Confidence comes with practice
A cartoon character called Jake the Dog once said that sucking at something is the first step towards being sort of good at something. I find that to be very much true, and the key to this is confidence. Being confident in your own abilities to learn and produce results means that the results will eventually come. Being a trainee means that you’re still learning the ropes but some degree of expertise is still expected of you instead of just twiddling your thumbs for the summer.
The first days at a new job can be tough. Consider this: you’re starting a new job at a new company, complete with new colleagues, new offices, new tools and whatnot. With any luck you’d get thrown into a client project and results are expected at the end of the week. The laptop you’re provided won’t connect to the Wi-Fi, you can’t figure out how to set up the development environment, everyone that could help you is on vacation and the boss is breathing down your neck. Sound familiar?
My start wasn’t quite as rocky, even though my supervisor’s reaction to my arrival on a Monday in May was along the lines of “Oh man, that was today?!” Not much time was wasted though: a spare laptop was produced from a seemingly random cabinet, I signed some papers and found the coffee dispenser, the latter of which is a double-edged sword. The coffee is fairly good and readily available so you drink a few cups and suddenly find yourself jittering and shaking.
I was tasked with a client project and it gave me great pleasure to see that my last year’s handiwork was being used in this one. After a few weeks of learning a particular JS framework through trial and error I joined a conference call that “probably won’t concern me.” Nope. A new internal project got kicked off right after that call, focusing on creating a tool for managing resources and learning the MEAN stack while doing it.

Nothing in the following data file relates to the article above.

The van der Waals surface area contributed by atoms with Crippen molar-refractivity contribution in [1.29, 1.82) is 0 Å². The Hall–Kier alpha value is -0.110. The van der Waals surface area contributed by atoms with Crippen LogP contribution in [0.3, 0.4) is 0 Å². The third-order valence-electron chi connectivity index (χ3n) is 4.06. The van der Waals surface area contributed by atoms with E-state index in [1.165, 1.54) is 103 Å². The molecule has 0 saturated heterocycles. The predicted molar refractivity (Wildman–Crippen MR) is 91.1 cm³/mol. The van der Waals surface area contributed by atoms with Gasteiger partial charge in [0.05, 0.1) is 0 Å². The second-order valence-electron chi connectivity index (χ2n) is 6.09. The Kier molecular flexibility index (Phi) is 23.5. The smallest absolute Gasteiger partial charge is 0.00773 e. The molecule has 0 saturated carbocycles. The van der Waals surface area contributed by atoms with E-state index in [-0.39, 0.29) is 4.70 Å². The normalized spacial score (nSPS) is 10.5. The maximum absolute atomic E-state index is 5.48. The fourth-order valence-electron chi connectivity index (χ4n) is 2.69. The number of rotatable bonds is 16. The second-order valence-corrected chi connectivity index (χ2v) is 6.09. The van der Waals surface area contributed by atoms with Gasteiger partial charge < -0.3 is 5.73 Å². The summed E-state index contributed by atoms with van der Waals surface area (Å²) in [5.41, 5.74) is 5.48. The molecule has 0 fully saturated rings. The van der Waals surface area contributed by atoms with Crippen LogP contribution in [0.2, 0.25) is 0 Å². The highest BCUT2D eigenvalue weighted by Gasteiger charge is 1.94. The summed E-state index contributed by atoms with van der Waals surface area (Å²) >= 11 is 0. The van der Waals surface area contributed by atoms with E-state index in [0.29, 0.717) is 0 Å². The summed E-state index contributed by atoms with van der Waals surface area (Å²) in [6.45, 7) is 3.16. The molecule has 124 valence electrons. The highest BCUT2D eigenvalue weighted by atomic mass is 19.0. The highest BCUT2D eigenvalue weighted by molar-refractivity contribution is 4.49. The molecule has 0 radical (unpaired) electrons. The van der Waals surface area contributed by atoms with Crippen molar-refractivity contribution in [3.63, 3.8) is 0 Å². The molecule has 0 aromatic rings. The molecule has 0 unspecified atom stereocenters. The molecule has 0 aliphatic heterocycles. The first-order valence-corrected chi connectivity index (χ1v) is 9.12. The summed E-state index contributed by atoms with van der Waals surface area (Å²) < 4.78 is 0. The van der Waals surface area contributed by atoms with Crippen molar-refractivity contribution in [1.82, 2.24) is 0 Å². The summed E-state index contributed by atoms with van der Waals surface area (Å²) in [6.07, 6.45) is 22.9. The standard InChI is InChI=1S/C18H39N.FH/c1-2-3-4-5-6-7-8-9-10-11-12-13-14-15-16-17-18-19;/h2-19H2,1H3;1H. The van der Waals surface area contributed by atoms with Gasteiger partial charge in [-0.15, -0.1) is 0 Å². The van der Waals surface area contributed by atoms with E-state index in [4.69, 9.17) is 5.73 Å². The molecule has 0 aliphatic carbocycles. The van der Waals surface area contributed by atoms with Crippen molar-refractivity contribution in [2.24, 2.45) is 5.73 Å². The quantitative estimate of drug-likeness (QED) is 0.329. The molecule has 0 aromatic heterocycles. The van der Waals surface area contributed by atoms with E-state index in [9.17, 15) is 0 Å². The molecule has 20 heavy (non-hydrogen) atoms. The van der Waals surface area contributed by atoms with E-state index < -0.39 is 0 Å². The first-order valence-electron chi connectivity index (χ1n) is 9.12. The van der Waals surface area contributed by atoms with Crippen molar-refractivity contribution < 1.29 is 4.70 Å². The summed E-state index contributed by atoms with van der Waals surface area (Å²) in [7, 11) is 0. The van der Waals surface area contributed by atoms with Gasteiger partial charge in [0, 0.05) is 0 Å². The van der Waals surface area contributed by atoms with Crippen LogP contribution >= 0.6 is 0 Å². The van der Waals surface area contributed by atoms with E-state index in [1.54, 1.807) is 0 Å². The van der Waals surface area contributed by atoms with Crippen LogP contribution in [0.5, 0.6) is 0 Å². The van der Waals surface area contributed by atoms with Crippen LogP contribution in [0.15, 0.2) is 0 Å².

Okay, I thought, this is pretty nice, I get to learn by doing and get to work with a team. Then I realized that midsummer was right around the corner, but I was confident that not everyone would go on vacation. Then Murphy’s Law kicked in, the Finns went on holiday and I was stuck in the Aku office. A bit of an exaggeration, I did still have the developers located in Pune to ask for advice when I ran into a wall so I was never really alone.
Previously I had little to no experience from web development, but the ease of scaffolding an app, sticking a couple of frameworks on it and then just coding until the required features start appearing was surprisingly fun. It also helps that the web is crawling with tons of tutorials, how-to-guides and Stack Overflow. No matter how simple or stupid a problem seems, a quick search proved that many others had had the exact same problem and multiple solutions were thoroughly explained.
With each passing day the application shaped up just a little bit more. Seeing the progress you make gives you energy and motivation to keep at it and splitting a large feature into smaller tasks keeps you from getting overwhelmed, much like an assembly line where building a car is divided into a thousand small bits. Practice makes perfect!